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"Business Competition pays off for Duluth air passengers"


 
Saturday, May 5, 2012

Business Competition pays off for Duluth air passengers
By Candace Renalls
The Duluth (MN) News Tribune


Flying out of Duluth costs more than the national average, but it has
fallen, and business leaders say it's not as bad as it could be thanks to
their efforts to recruit new competition to Duluth International Airport.

While the average airfare nationwide has increased about $35 in the past six
years, in Duluth it has fallen about $26, according to figures from the U.S.
Bureau of Transportation Statistics. As a result, the extra cost of flying
from Duluth is now less than $80, making the airport more attractive to an
increasing number of travelers.

"That's what happens when you have competition in a market," said Brian
Ryks, executive director of the Duluth Airport Authority.

Much of the credit goes to the successful effort to draw United Airlines to
Duluth, according to the Duluth Airport Authority and civic leaders who
helped make it happen.

United's flights were started in late 2009 thanks to a collaboration of
business and economic leaders working to raise $200,000 to help cover the
startup costs and expected initial losses of the new air service. That was
accomplished through $5,000 and $10,000 contributions from about 25 Twin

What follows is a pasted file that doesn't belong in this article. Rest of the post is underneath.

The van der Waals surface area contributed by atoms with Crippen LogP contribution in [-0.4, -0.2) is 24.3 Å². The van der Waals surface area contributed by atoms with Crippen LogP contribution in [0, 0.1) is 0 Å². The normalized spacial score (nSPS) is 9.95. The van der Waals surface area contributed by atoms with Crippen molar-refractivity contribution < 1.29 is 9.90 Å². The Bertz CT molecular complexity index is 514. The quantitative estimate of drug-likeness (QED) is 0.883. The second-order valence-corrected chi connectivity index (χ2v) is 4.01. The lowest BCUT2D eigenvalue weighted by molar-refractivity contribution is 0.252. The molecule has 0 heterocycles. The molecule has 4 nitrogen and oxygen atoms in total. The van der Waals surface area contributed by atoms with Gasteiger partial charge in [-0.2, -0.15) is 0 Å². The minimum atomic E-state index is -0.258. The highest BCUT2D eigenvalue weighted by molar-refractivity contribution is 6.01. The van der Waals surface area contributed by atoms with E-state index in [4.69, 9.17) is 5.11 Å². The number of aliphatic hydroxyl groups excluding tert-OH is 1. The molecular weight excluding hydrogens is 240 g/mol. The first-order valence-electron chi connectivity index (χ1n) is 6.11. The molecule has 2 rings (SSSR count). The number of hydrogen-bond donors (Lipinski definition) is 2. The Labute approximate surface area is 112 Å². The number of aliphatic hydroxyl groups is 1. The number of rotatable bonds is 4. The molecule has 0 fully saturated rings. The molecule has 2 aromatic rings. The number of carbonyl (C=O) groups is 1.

Ports companies and nonprofits, Ryks said.

Two-and-a-half years and 110,000 passengers later, United is adding a third
daily flight to Chicago on June 7. And if the Chicago service continues to
grow, Denver service could be added in the future.

Room for improvement

Prices might be lower than they could be, but the Duluth penalty still
stings the flyers who pay it.

"Duluth is outrageous," said Narda Boughton of Ashland, who was waiting with
Mike Fitzgibbon for a flight to Minneapolis on Thursday afternoon, part of a
regular business trip to Boston.

"We bailed out for a while," Fitzgibbon said of prices at the Duluth
airport.

But they are stuck with flying out of Duluth unless they take the long trip
to Minneapolis. They also have driven to Milwaukee to get lower fares, but
their options there have been limited, they said.

While individual travelers don't always feel like they're getting a deal,
business leaders say the downward pressure on airfares does pay dividends.
Ryks estimates that the 738,000 travelers who have used the Duluth airport
since United started service have saved about $37 million. He bases that on
a roughly $50 drop in average one-way ticket prices to top 10 markets
between the first quarter of 2009, before United came to Duluth, and the
first quarter of 2010, shortly after service began.

He said those numbers come from the U.S. Department of Transportation.
Full-year statistics from the Bureau of Transportation Statistics didn't
show that large a drop in Duluth airfares.

"If United pulled out of the market, I guarantee you, those airfares would
go up," Ryks said. "When there's competition, fares go down. When there
isn't competition, fares go up."

The new competition has had such a profound impact on the regional economy
that United's regional air partner, SkyWest Airlines, was the first business
to get the newly created APEX Summit Award, according to Rob West, outgoing
CEO of the Area Partnership for Economic Expansion. The Duluth Airport
Authority also received the award.

"We hopefully will be part of the Duluth community for a long time," Ken
Sanders of SkyWest said as he accepted the award during the agency's board
of directors meeting Thursday in Duluth.

And that $200,000 incentive SkyWest got to start service in Duluth?

SkyWest reimbursed nearly $60,000 of it, a move not usually done by a
company enticed to a market, Ryks said.

"SkyWest was interested in our community but not to take us to the
cleaners," he said.

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